At the hearing, the Law Society argued that the practitioner had illegally entered into a costs agreement with the client on a contingency basis.

In response the solicitor, somewhat paradoxically, argued that its agreement hadn’t complied with s 283(3)(c) of the Act because it was not in writing and the basis of charging was conditional.

A two-member panel agreed with this submission and dismissed the charge regarding the contingency fee arrangement, describing it as “not easy to interpret”. It ultimately found that the Law Society’s evidence was not capable of being proven.

A hearing date is yet to be set for the charges regarding disbursing trust money in breach of the client’s direction and misappropriating money from the trust account. Both relate to s 223 of the Act.

Implications for Law Firms

Despite this finding, the decision has three main implications for law firms who try to incorporate a previous firm’s costs agreement into their new costs agreement.

1. When a conditional costs agreement isn’t in writing, no agreement exists

First, it’s clear that an undertaking to accept all terms of a former firm’s costs agreement won’t satisfy the requirement that conditional costs agreements be made in writing, even where the undertaking is given in writing.

Instead, a court is likely to find that no written agreement exists. This means the terms of the outgoing firm’s agreement won’t be enforceable and, in the case of NSW motor vehicle accident and workers personal injury compensation claims, a firm will be forced to revert to regulated fees. This will usually be significantly lower than those charged by most firms on an hourly basis.

2. Costs agreements, conditional or not, should be evidenced in writing

There are also, arguably, broader implications that concern the evidencing of costs agreements generally.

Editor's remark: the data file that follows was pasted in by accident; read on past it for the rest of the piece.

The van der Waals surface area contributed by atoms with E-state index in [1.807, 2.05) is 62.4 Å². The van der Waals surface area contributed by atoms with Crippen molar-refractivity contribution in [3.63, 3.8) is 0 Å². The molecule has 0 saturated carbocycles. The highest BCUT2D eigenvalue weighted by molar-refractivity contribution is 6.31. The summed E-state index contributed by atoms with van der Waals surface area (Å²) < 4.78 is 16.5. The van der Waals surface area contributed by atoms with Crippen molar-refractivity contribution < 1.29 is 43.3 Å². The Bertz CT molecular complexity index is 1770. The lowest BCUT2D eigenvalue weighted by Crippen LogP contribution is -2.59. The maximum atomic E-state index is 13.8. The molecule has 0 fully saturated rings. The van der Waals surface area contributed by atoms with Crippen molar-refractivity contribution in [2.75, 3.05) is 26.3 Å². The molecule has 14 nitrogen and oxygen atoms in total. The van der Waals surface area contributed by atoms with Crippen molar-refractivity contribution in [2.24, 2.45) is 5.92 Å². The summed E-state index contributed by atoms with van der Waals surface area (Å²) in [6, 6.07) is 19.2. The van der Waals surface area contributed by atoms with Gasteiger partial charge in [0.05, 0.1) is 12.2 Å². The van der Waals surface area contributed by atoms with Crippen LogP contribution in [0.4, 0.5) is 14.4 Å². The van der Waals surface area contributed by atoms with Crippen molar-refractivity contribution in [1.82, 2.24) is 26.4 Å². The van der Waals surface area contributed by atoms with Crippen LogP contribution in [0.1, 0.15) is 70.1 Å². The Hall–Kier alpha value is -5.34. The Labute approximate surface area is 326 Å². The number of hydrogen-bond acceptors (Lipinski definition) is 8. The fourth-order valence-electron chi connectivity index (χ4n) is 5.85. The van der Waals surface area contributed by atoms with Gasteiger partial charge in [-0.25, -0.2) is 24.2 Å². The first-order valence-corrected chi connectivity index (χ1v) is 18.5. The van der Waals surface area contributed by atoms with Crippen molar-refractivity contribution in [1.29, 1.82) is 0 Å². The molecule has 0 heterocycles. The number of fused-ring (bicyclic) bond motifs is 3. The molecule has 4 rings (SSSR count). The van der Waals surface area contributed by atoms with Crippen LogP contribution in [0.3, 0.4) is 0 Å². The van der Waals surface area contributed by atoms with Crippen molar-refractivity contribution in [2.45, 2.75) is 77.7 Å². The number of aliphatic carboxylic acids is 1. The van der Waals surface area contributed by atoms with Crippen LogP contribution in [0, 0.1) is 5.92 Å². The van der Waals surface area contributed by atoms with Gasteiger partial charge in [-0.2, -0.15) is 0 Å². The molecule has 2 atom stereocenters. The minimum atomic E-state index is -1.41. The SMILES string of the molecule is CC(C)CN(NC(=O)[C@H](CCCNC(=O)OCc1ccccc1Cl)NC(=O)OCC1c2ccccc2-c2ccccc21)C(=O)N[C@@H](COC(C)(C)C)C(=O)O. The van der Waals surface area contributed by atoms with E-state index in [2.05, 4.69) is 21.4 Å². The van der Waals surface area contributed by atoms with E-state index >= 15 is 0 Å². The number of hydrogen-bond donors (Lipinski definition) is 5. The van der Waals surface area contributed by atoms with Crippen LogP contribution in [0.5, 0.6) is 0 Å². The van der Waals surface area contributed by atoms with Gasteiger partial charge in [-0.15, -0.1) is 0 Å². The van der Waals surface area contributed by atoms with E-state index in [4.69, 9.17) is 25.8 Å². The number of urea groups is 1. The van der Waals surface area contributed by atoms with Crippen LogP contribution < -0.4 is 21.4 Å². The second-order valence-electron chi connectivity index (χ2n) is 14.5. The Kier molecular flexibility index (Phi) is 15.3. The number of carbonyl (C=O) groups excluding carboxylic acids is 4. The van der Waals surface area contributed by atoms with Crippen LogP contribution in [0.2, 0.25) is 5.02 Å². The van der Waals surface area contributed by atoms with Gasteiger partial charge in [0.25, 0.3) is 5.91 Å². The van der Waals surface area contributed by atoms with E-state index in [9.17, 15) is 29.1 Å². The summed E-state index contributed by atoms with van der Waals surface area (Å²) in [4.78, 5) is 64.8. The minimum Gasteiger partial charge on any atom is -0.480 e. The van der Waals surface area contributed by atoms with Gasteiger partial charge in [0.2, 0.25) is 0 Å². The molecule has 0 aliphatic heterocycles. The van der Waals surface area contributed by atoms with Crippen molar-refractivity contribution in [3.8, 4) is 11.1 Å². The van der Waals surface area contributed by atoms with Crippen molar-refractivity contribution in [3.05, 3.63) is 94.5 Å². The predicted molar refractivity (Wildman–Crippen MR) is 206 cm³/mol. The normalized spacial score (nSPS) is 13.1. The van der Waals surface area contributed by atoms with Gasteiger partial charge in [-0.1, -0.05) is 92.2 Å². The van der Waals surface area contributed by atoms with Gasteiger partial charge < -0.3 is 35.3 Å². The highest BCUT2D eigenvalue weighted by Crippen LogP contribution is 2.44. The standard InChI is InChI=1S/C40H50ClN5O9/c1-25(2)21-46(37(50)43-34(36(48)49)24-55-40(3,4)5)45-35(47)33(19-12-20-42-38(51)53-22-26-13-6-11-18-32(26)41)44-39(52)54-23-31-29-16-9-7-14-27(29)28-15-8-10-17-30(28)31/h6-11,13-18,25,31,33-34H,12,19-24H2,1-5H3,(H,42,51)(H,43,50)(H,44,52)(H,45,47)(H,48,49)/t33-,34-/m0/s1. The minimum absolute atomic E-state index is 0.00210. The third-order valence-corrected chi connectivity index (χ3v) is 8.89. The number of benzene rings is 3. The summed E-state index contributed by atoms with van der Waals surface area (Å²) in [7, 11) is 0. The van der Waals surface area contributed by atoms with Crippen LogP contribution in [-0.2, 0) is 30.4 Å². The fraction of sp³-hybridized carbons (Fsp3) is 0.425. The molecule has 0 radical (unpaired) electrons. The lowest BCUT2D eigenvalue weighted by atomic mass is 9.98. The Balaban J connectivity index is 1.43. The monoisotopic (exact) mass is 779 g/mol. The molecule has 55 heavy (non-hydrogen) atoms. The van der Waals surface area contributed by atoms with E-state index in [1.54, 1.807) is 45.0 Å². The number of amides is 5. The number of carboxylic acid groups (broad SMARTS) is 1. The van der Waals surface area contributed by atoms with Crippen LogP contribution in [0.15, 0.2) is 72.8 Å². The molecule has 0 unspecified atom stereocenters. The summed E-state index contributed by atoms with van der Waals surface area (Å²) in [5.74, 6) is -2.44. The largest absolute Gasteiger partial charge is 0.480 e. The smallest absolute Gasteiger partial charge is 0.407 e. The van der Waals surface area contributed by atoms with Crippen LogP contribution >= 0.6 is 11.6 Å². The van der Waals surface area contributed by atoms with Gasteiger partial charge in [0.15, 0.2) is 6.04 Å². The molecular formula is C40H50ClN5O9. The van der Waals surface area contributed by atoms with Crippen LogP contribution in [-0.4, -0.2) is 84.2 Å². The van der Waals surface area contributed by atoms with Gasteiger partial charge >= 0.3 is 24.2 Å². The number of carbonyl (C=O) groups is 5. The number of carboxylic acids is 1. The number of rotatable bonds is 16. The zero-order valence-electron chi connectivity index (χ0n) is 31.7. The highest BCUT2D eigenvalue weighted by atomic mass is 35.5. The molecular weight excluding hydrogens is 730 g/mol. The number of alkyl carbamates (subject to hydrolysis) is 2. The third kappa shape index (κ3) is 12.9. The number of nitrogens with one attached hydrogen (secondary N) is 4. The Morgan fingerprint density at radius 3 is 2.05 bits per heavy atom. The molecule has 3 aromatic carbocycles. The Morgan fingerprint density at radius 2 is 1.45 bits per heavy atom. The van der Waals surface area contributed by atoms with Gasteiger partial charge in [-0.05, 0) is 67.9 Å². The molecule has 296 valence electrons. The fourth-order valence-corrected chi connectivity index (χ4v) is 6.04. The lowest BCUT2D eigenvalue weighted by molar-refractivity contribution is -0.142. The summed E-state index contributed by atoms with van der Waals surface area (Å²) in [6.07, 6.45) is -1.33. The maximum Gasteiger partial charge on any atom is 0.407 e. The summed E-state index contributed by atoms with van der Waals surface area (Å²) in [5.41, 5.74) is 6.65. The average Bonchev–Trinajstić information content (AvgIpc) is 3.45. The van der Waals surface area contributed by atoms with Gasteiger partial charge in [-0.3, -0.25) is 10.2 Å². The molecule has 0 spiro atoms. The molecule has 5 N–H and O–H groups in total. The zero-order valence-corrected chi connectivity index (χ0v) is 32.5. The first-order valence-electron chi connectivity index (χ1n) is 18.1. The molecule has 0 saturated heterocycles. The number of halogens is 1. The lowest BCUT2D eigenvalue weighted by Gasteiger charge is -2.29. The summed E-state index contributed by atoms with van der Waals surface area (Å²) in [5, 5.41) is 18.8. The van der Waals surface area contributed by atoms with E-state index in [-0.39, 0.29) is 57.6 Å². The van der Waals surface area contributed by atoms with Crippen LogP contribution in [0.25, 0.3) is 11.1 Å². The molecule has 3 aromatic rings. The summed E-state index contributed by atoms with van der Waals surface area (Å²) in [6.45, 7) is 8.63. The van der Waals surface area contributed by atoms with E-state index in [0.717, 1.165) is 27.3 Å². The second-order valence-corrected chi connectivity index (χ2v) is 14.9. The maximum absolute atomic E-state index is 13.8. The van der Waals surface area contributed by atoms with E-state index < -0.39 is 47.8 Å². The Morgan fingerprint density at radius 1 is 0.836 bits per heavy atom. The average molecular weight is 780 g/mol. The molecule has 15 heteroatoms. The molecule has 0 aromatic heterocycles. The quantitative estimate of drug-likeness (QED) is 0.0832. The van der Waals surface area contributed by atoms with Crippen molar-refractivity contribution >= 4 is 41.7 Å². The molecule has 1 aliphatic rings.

It is entirely conceivable that a disgruntled client could assert that their agreement with the new firm was never evidenced in writing. This could happen regardless of whether the basis of charging is conditional or not.
Under s 174(3) of the Legal Profession Uniform Law (NSW), s 308 of the Legal Profession Act 2007 (QLD) and s 174 of the Legal Profession Uniform Law Application Act 2014 (VIC), legal practitioners must disclose details of its costs before, or as soon as practicable, about how much their services are likely to cost and the basis of calculating the costs.

They must disclose this in writing and present the information in a concise and clear format. If there is likely to be a significant increase in the estimated cost originally quoted, the client must be notified as soon as reasonably possible after the law practice becomes aware of the change, and notified in writing. Further, legal practitioners are obliged take all reasonable steps to ensure they are reasonably satisfied that the client understands the costs disclosure given, particularly relevant when clients are from culturally and linguistically diverse backgrounds.

  1. Adopting the same terms as the client’s former solicitors can be risky

    Lastly, and most importantly, when a practitioner seeks to subsume the terms of an outgoing firm’s costs agreement, there is very real risk. This includes reputational risk, financial risk and also the risk that a governing law society will prosecute them for seeking to contract on an illegal basis.

    Want more?
    If you’d like to discuss how this decision applies to your costs agreements, get in touch.